Damage control for AirAsia

AirAsia has had a rough trot over the past 12 months, but CEO Tony Fernandes is pulling out all the stops to turn things around.


By Louise Wallace

AirAsia has had a rough trot over the past 12 months. The low cost carrier hit a low point last year with the suspension of AirAsia X flights from Adelaide to Kuala Lumpur and the last minute cancellation of direct flights from Melbourne to Bali, topped off by the tragic AirAsia Indonesia crash just after Christmas.

The airline’s troubled Australian operations also haemorrhaged $128 million before tax for the year ending 2014 – a loss that founder and CEO Tony Fernandes largely attributed to the MH17 and MH370 tragedies and the “dramatic” discounting that followed from low cost carriers.

But during a visit to Sydney last month in an attempt to improve the airline’s reputation in Australia, Fernandes remained upbeat about the airline’s future, claiming its bottom line would be in a “better position” within the next six months.

With plans to ramp up Perth and Melbourne routes to double daily, and resume flights out of Adelaide – which it ditched earlier this year due to mounting losses – he’s clearly confident the airline is poised to turn a corner. “We are going to be aggressive for sure,” he told the media.

AirAsia’s commitment to the Australia market topped the agenda of Fernandes’ visit, as he branded it a “key market” for the carrier.

Rock bottom fares are part of his strategy such as the 24 hour ‘Lowest Fares Ever’ sale on flights to Kuala Lumpur last month including $87 flights from Sydney, $67 from the Gold Coast and $78 from Melbourne.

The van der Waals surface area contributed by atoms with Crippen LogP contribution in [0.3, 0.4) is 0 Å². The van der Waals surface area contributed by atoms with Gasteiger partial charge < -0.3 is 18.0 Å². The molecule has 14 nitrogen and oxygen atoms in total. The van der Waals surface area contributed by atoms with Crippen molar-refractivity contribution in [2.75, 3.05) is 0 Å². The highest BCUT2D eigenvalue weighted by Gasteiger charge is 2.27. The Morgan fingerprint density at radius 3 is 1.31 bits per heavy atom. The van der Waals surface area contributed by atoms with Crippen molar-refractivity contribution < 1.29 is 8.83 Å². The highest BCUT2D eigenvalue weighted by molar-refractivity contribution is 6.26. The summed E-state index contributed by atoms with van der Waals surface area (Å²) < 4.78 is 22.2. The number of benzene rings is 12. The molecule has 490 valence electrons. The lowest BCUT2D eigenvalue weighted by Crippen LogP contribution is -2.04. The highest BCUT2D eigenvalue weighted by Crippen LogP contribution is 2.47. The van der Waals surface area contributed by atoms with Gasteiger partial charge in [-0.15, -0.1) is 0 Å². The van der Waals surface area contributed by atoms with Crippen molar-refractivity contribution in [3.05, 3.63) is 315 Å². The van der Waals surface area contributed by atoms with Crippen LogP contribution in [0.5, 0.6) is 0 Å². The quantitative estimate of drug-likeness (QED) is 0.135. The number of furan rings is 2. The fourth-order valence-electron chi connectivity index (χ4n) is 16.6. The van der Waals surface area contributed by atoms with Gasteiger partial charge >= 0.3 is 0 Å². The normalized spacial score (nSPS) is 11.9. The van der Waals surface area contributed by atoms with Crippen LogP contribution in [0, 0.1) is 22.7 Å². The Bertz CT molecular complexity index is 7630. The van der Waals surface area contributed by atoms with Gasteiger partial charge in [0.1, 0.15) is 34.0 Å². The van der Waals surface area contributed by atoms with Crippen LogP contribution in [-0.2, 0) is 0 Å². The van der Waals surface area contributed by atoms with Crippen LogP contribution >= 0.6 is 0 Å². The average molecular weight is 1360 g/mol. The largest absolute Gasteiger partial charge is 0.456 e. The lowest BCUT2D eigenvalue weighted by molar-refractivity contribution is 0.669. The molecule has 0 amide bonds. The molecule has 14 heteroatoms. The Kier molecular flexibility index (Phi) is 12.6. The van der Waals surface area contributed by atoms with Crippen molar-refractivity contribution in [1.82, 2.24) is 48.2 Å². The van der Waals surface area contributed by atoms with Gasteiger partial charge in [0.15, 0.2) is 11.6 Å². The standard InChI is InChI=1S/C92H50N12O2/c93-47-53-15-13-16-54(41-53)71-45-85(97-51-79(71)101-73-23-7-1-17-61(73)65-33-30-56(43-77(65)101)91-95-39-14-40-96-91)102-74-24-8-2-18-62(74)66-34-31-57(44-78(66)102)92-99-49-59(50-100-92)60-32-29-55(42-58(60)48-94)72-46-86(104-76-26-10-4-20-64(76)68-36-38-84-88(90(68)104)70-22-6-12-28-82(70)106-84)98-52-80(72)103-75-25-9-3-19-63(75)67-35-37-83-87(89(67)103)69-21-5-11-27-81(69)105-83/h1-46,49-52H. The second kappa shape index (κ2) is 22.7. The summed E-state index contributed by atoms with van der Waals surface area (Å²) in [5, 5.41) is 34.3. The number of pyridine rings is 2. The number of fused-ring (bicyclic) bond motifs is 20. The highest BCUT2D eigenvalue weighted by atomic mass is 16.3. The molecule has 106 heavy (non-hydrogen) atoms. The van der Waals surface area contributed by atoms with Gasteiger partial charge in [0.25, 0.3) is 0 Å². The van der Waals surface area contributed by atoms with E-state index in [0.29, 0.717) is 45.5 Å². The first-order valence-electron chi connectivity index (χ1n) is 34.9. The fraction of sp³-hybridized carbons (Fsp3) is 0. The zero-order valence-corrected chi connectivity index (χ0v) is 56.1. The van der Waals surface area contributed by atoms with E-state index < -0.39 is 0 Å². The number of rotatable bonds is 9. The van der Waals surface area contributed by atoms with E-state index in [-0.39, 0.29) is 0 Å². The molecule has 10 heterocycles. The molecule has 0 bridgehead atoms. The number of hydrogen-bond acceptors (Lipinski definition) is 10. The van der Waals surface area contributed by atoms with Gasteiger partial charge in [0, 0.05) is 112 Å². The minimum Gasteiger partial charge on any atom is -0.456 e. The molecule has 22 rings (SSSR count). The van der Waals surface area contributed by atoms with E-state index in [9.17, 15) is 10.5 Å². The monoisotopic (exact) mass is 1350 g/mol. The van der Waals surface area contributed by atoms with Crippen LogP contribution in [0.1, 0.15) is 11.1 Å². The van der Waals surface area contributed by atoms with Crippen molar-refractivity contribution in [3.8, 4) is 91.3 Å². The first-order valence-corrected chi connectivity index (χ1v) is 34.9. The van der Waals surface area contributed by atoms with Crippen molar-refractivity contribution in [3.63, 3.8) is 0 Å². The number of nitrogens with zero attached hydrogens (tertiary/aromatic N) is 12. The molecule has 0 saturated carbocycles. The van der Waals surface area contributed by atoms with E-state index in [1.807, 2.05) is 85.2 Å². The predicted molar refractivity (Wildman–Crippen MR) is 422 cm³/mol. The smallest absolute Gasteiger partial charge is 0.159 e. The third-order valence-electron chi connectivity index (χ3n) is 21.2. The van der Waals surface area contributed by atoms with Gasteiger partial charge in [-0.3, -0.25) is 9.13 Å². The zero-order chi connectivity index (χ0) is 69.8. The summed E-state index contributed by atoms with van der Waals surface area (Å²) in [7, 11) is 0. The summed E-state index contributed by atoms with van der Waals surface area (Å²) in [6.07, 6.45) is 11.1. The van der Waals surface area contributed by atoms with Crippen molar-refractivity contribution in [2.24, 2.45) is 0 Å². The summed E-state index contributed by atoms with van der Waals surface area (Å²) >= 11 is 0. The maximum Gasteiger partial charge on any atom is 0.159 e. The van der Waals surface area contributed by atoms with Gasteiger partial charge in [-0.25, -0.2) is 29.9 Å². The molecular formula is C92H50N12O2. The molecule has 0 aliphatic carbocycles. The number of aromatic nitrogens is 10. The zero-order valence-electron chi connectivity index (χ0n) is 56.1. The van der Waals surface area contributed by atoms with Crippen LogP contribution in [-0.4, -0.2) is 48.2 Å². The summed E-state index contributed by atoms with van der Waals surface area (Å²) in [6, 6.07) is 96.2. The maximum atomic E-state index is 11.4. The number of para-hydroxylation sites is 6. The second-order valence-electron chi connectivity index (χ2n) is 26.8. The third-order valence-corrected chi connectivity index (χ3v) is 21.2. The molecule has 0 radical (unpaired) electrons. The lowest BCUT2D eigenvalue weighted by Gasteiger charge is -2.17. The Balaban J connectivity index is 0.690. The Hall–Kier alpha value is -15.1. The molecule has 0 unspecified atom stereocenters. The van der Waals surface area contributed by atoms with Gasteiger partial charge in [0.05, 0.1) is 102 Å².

Additional services are also central to his plan with AirAsia X likely to restart London services next year, and Trans Tasman flights from Kuala Lumpur to Auckland are in the pipeline for later this year.

But the major issue with AirAsia in Australia appears to be that many passengers affected by the Adelaide and Melbourne cancellations are yet to receive any recompense from the carrier.

While the Melbourne to Bali service has since taken off after receiving the green light from CASA, passengers hit by last minute cancellations are still waiting for refunds.

Fernandes was apologetic on the topic and made it clear that the company is on the case, with refunds and a $50 credit to spend with the airline to be deposited in the coming months. But he stopped short of admitting the airline was in the wrong, claiming it had done nothing wrong in taking bookings before receiving regulatory approval.

“We were really unlucky. What we’ve done is no different to any other airline, we’ve done it before,” he told the media.

Fernandes is the first to admit that the airline’s reputation has taken a battering, particularly in the Australia market. Whether aggressive airfares and new routes will translate to more bookings remains to be seen, but Fernandes is on the case.

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